My first play through, I played as a rogue who romances an apostate mage, whose ultimate act actually left me, the player, shaken. His one act reverberates, and it causes ripples that cannot be stopped, threatening full-scale war because of one, ultimately selfish act. It shook me, the player, up, because I didn't know how to react to what I had just seen. The game does this in its narrative - telling the horrible stories, the good stories, and the weaving together of both. Everything from the traumatic escape from a war, to the unwelcome arrival in the city of Kirkwall, and on into the game proper, where the story twists and turns, as Hawke rises to become a known quantity in the city.

The story is not afraid to twist players' expectations. No one is ever as they seem on the surface, and perhaps it is for the better. Allowing such fluidity creates a unique story each time the game is played. The story is also not afraid to use emotional connections, sometimes in brutal and horrifying ways, forcing players to choose a path they might not otherwise take. It affects the game play, the way characters react, how they speak, and what my Lady Hawke ultimately does to preserve her own freedom and the freedoms of those to whom she is close.

The story's twists and turns, the fury of certain characters, the patience of others, kindness, a gentle nature, and sometimes one wrapped in wrath and uncertain action. That was the one I didn't expect. I have played games where a betrayal can really wake a story up, but in this case, I was already awake, and my own personal horror at the action, coupled with the reaction of another character, gave me pause.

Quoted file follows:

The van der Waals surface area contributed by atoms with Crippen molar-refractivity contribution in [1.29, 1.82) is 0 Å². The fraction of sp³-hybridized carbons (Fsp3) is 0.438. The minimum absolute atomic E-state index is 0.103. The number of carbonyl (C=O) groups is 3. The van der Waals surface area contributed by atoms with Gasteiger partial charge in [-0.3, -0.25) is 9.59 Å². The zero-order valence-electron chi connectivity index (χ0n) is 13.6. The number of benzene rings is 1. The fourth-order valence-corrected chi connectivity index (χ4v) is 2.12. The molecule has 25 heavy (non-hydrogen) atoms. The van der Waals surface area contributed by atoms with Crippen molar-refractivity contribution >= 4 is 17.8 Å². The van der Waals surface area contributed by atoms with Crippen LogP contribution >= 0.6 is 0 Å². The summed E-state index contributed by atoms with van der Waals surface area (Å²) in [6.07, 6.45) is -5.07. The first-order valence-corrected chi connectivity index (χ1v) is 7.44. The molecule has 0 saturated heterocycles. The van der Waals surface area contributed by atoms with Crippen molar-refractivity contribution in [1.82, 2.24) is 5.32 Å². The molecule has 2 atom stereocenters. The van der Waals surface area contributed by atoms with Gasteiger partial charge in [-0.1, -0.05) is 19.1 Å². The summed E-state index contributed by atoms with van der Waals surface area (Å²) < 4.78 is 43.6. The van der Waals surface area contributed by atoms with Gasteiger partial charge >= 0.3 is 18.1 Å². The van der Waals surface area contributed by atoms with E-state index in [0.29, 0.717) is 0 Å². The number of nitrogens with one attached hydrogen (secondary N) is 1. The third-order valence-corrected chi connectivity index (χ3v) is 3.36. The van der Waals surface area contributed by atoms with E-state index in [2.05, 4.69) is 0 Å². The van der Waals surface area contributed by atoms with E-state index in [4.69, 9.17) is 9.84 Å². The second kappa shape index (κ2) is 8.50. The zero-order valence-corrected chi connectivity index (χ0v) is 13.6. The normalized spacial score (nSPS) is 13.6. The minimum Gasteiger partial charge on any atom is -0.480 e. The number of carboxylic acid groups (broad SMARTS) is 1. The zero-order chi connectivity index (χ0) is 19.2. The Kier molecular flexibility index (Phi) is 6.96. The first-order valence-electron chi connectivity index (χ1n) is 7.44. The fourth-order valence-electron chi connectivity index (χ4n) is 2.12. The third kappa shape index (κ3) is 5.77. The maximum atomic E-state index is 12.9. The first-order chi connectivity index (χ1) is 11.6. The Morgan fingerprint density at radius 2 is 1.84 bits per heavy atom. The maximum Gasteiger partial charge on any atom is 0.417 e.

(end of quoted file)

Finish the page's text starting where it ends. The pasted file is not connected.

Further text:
I made my choice within the game, and I did end up paying for that choice. This time around, I'm playing a mage, and I see the entire game in a whole new light, especially through dialogue and character reactions. Perhaps this time, through my choices, I can fix it. I can make it not happen the way it did the first time.

But that, I think, is the beauty of a video game that allows such a fluid story, with a narrative that cannot be tied to one place. My Hawke is a shy character, gentle at times, but has a bit of a smart mouth when the occasion calls for it. She can also shoot fireballs from her fingertips when she is angry. Some characters hate her on sight, others are willing to give her a chance, and still others wait in the wings, watching what she does, and waiting for the opportunity to seize her loyalty or her wrath. The choices, the consequences of those choices, and the continuous twisting of the story make it unique, creating a story that cannot have a canon, cannot have any set stage of how it played out.

It's the best fantasy novel I've never read, because, ultimately, it's my story. It's Hawke's story, and the more I learn about her, and about how she reacts, the more I reconsider my own thoughts on freedom, submission, and what it means to bow before god and country, even at the cost of everything. It's powerful stuff, maybe a reminder that video games, despite their ability to divide people (Are they art? Do they encourage violence in children? What is their ultimate purpose?), do have the power to make people think about the world. That, I think, is the first step for video games to be taken seriously as an artistic medium.

Follow Alexandra on Twitter: @Al3xandra_G